Stibrich said “additional work is needed to validate the numbers” and that it would be more useful to “define potential saving in a range” such as 320,000 to 400,000 acre-feet.

    And he said CWCB should make sure people know its “stretch goal” is just aspirational.

    “By its very nature, a stretch goal is aspirational and is not achievable under current policies and with existing technology and programs,” Stibrich said.


    And the Front Range Water Council, made up of the largest water providers in Colorado, told the CWCB that reaching the conservation goal couldn’t be expected to come before new storage.

    “The plan should reject the notion that project approvals should be contingent of first meeting any sort of conservation goals or targets,” the letter from the council said. “Passive and active conservation savings occurs over time as a result of technological innovation, education, market penetration and other factors and as a result, does not naturally lend itself to being ‘sequenced’ ahead of other water supply options. “

    Burt Knight, Greeley’s director of water and sewer, bluntly warned against relying on conservation.

    “We cannot conserve our way out of the anticipated gap, and the conservation mandates proposed in this draft could have a domino effect on our environment, our economy, our public health and our quality of life,” Knight wrote.

    Offering another perspective, Richard Van Gytenbeek, the outreach coordinator for Trout Unlimited’s Colorado Water Project, said the state should go beyond the 400,000 acre-foot goal in the plan and set a goal of saving 460,000 acre-feet.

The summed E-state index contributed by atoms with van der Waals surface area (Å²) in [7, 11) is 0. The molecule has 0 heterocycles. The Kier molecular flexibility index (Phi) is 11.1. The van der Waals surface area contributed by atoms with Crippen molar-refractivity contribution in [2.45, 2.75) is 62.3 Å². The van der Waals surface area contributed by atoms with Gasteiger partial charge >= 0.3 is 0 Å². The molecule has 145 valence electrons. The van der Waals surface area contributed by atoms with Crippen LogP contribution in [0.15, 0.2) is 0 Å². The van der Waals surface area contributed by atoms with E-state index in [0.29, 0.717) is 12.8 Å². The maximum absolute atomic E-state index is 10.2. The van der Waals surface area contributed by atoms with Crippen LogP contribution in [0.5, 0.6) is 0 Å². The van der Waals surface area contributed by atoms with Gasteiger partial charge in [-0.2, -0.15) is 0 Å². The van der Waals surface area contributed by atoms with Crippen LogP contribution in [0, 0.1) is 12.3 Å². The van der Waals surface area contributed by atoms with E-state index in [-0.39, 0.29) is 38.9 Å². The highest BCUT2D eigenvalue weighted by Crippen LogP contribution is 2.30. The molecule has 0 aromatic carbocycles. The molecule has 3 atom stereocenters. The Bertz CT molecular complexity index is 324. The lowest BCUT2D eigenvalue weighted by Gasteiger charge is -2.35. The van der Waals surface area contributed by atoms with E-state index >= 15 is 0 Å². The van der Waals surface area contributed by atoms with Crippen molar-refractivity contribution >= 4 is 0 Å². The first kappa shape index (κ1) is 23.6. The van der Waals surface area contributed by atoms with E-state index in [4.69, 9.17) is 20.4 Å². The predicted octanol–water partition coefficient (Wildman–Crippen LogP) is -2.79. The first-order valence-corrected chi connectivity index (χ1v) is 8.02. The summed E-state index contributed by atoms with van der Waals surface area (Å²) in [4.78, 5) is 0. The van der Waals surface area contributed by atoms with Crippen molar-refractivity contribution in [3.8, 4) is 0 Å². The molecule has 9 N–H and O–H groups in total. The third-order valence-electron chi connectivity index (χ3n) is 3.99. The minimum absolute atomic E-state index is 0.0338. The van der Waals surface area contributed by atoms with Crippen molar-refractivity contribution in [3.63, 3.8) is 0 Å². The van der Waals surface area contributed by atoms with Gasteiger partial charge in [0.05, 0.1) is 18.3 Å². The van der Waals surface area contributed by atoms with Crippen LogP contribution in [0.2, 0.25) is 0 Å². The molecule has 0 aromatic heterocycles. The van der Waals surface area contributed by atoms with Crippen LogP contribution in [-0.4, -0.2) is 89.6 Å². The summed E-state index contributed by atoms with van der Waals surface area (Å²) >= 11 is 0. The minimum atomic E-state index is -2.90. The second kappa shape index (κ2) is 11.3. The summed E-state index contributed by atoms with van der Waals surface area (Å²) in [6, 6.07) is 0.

“A stretch goal, by its very definition, should be aggressive and go beyond what we know we can do using the types of strategies already in place,” Van Gytenbeek told the CWCB in a Sept 17 letter. “Colorado needs to be aggressive and discover how far we truly can go in water efficiency.”

    And in addition to the full-throated call for more storage in the comment letters to the CWCB, there are also words of caution about new dams and reservoirs.

    “Reservoirs can provide beneficial stream flows downstream, but they can also do the opposite,” said Ken Neubecker, the assistant director for the Colorado River Program at American Rivers, in a Sept. 14 comment letter.

    While Neubecker concedes that additional water storage “must be considered,” he told the CWCB ”we must also recognize that politically such storage will be difficult.”

    “It is easy for politicians and roundtables to demand more storage,” Neubecker said, “until they identify the specific ‘backyard’ they want to fill, the source they wish to deplete and the existing uses they intend to deprive.”

    Aspen Journalism is collaborating with the Glenwood Springs Post Independent and The Aspen Times on coverage of water and rivers in Colorado. More at

    #COWaterPlan: Even with wording changes, the basin roundtables recommend that the CWCB not adopt the framework

    Alan Ward stands at the Ewing Ditch headgate
    Alan Ward stands at the Ewing Ditch headgate,

    From the Glenwood Springs Post Independent (Brent Gardner-Smith):

    Letters sent to the Colorado Water Conservation Board in September about the draft Colorado Water Plan reveal a range of opinions about potential new transmountain diversions and the merits of using a “conceptual framework” to evaluate them.